Meniscus Injury


Menisci are two C-shaped pieces of cartilage in the knee that act as shock absorbers and cushioning between the shinbone and thighbone. A torn meniscus is one of the most common knee injuries, usually caused by forcefully twisting the knee. Most cases will heal at home with rest, ice, and pain medication; however, a severely torn meniscus requires surgery.

Symptoms and Diagnosis

When a meniscus tears, it may pop and then become swollen, stiff, and painful. The knee may also feel as if it is locked in place, making it difficult to straighten or squat down. A torn meniscus is usually not serious, but sometimes it can cause knee instability, long-term pain, or limited knee movement. It also increases the risk of developing osteoarthritis. Doctors diagnose a meniscus injury by performing a physical examination and manipulating or pressing on the knee to pinpoint pain. Although X-rays cannot show cartilage, they may be used to rule out other causes of knee pain. To determine the extent of the damage, a doctor may order an ultrasound or MRI or use a small tube with a light and camera (arthroscope) to examine the inside of the knee.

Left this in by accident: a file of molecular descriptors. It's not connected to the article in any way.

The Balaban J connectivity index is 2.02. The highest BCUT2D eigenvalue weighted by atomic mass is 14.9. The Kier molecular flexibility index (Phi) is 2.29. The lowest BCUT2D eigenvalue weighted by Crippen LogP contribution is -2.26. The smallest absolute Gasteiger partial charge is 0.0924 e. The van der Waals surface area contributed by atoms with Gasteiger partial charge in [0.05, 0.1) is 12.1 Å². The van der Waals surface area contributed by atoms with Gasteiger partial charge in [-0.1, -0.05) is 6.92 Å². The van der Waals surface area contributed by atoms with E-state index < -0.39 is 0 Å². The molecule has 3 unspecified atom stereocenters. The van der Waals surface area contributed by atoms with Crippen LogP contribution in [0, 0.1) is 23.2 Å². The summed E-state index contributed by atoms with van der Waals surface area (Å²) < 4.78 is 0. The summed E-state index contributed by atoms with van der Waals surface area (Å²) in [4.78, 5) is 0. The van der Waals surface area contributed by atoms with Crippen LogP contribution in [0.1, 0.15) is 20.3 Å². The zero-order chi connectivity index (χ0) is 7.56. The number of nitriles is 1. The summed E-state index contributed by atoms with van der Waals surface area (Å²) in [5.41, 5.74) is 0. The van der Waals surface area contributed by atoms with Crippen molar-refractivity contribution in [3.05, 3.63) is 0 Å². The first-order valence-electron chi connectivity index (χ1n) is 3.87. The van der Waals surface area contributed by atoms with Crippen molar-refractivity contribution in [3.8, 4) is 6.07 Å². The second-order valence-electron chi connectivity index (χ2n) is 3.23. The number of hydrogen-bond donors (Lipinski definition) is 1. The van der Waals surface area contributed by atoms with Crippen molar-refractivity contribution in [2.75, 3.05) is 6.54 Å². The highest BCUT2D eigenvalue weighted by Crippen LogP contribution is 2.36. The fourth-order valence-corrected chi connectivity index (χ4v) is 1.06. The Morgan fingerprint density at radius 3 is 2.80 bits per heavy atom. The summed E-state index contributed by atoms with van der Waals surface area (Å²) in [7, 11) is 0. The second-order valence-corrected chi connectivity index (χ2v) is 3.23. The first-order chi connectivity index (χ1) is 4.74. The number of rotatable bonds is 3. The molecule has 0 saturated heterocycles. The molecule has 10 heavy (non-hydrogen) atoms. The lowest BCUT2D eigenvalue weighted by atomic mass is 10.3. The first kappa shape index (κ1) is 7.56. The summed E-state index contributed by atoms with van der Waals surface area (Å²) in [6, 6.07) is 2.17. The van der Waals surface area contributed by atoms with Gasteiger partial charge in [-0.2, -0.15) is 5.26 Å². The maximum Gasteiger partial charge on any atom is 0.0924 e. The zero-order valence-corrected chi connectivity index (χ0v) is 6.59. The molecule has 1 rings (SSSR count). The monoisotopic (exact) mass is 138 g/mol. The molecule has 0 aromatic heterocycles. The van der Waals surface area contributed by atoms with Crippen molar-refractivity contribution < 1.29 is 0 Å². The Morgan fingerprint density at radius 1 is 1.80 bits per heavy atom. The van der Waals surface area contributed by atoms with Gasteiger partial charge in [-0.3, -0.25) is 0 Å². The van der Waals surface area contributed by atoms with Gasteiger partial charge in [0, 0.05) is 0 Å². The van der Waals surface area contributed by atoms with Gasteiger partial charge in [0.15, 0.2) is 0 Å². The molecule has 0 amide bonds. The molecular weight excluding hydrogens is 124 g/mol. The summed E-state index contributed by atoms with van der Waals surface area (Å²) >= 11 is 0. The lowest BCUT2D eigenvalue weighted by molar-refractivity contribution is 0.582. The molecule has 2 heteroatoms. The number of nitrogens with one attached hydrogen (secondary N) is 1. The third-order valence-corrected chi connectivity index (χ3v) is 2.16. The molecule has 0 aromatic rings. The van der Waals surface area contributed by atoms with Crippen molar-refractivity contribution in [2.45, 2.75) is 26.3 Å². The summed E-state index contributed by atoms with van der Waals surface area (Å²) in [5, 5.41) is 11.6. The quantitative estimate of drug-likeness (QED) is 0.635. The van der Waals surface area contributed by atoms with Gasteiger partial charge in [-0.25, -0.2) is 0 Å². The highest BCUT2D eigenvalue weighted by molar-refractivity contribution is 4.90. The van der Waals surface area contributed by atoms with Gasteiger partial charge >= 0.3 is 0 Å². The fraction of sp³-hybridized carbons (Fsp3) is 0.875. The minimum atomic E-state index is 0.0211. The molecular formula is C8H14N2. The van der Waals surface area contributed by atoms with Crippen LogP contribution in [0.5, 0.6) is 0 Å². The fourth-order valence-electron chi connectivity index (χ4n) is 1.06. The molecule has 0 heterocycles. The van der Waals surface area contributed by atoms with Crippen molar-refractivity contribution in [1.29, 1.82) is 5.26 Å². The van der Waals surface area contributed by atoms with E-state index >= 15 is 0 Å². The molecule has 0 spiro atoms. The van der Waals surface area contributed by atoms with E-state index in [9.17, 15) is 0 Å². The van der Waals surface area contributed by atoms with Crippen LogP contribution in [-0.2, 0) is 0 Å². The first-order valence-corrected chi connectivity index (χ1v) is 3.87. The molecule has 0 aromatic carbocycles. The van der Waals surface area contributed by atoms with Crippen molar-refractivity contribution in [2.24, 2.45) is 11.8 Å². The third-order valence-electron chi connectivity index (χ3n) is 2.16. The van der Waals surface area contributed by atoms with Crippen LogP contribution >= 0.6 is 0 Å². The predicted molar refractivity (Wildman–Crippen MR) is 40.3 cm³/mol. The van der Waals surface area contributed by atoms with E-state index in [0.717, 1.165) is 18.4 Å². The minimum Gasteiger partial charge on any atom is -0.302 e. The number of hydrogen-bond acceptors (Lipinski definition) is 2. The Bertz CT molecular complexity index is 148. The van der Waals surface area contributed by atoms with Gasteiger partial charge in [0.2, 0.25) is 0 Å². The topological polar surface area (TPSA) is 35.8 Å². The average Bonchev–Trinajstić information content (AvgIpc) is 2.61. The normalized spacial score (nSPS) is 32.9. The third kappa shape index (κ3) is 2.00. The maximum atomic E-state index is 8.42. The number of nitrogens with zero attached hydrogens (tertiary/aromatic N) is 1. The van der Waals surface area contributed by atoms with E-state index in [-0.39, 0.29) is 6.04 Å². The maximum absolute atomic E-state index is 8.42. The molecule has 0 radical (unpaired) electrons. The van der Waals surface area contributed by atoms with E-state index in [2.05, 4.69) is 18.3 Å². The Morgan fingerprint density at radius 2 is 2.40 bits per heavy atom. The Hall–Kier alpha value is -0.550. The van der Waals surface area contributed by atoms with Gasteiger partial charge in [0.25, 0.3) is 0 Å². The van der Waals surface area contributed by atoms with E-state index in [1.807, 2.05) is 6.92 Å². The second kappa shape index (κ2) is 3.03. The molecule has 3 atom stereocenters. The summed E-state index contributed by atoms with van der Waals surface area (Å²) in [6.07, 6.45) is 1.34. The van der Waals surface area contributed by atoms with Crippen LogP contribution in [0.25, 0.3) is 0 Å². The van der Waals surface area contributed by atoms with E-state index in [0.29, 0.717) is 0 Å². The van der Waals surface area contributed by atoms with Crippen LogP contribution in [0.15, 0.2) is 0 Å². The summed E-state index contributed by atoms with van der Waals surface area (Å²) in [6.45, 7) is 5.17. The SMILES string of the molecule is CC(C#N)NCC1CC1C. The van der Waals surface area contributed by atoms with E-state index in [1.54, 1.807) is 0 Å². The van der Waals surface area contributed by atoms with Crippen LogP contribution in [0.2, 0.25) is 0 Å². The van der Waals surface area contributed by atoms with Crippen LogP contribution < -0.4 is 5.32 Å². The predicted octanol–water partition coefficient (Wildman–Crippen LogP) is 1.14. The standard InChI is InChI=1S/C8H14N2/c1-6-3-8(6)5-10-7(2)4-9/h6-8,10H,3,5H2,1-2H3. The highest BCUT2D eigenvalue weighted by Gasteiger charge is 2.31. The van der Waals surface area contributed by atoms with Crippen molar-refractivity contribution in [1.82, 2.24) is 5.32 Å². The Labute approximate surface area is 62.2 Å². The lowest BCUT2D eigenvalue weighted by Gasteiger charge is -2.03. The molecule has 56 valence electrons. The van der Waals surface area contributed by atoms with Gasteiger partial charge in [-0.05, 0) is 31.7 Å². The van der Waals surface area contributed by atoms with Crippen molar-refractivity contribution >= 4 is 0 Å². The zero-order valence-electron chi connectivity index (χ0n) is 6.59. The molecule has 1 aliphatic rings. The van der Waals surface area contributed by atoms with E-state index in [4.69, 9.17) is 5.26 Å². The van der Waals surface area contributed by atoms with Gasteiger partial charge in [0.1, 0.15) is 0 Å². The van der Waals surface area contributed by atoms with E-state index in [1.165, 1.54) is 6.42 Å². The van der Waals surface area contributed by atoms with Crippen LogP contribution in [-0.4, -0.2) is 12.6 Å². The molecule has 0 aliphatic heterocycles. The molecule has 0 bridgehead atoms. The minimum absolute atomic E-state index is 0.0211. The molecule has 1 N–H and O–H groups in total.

A torn meniscus is caused by forceful twisting or rotating of the knee. This can happen when walking, playing sports, or turning quickly. Kneeling, squatting, and lifting can also cause a meniscus injury. Degenerative wear and tear on the knee can lead to a torn meniscus in older adults. Continue reading for Prevention and Treatment Information . . .

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